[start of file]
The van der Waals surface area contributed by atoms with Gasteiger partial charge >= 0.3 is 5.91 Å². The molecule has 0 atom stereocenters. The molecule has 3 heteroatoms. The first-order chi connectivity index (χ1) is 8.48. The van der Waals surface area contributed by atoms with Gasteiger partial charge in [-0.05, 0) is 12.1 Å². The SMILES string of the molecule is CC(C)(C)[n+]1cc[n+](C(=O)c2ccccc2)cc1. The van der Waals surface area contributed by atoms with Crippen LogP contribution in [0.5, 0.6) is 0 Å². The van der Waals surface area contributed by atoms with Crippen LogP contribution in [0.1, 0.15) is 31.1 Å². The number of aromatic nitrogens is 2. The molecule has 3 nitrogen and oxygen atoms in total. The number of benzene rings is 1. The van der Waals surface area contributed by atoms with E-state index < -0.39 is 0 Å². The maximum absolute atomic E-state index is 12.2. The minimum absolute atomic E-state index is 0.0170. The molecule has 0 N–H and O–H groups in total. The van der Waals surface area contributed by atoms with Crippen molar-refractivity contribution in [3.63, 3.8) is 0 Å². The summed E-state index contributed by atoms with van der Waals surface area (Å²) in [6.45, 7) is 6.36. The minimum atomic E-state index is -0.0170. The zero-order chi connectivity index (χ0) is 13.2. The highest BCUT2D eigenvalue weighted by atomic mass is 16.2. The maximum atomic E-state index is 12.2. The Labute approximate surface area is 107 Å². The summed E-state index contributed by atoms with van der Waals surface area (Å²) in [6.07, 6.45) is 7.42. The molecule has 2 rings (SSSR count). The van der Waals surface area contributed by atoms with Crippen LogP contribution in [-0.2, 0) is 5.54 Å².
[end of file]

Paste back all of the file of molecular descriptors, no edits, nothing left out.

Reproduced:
The van der Waals surface area contributed by atoms with Gasteiger partial charge >= 0.3 is 5.91 Å². The molecule has 0 atom stereocenters. The molecule has 3 heteroatoms. The first-order chi connectivity index (χ1) is 8.48. The van der Waals surface area contributed by atoms with Gasteiger partial charge in [-0.05, 0) is 12.1 Å². The SMILES string of the molecule is CC(C)(C)[n+]1cc[n+](C(=O)c2ccccc2)cc1. The van der Waals surface area contributed by atoms with Crippen LogP contribution in [0.5, 0.6) is 0 Å². The van der Waals surface area contributed by atoms with Crippen LogP contribution in [0.1, 0.15) is 31.1 Å². The number of aromatic nitrogens is 2. The molecule has 3 nitrogen and oxygen atoms in total. The number of benzene rings is 1. The van der Waals surface area contributed by atoms with E-state index < -0.39 is 0 Å². The maximum absolute atomic E-state index is 12.2. The minimum absolute atomic E-state index is 0.0170. The molecule has 0 N–H and O–H groups in total. The van der Waals surface area contributed by atoms with Crippen molar-refractivity contribution in [3.63, 3.8) is 0 Å². The summed E-state index contributed by atoms with van der Waals surface area (Å²) in [6.45, 7) is 6.36. The minimum atomic E-state index is -0.0170. The zero-order chi connectivity index (χ0) is 13.2. The highest BCUT2D eigenvalue weighted by atomic mass is 16.2. The maximum atomic E-state index is 12.2. The Labute approximate surface area is 107 Å². The summed E-state index contributed by atoms with van der Waals surface area (Å²) in [6.07, 6.45) is 7.42. The molecule has 2 rings (SSSR count). The van der Waals surface area contributed by atoms with Crippen LogP contribution in [-0.2, 0) is 5.54 Å².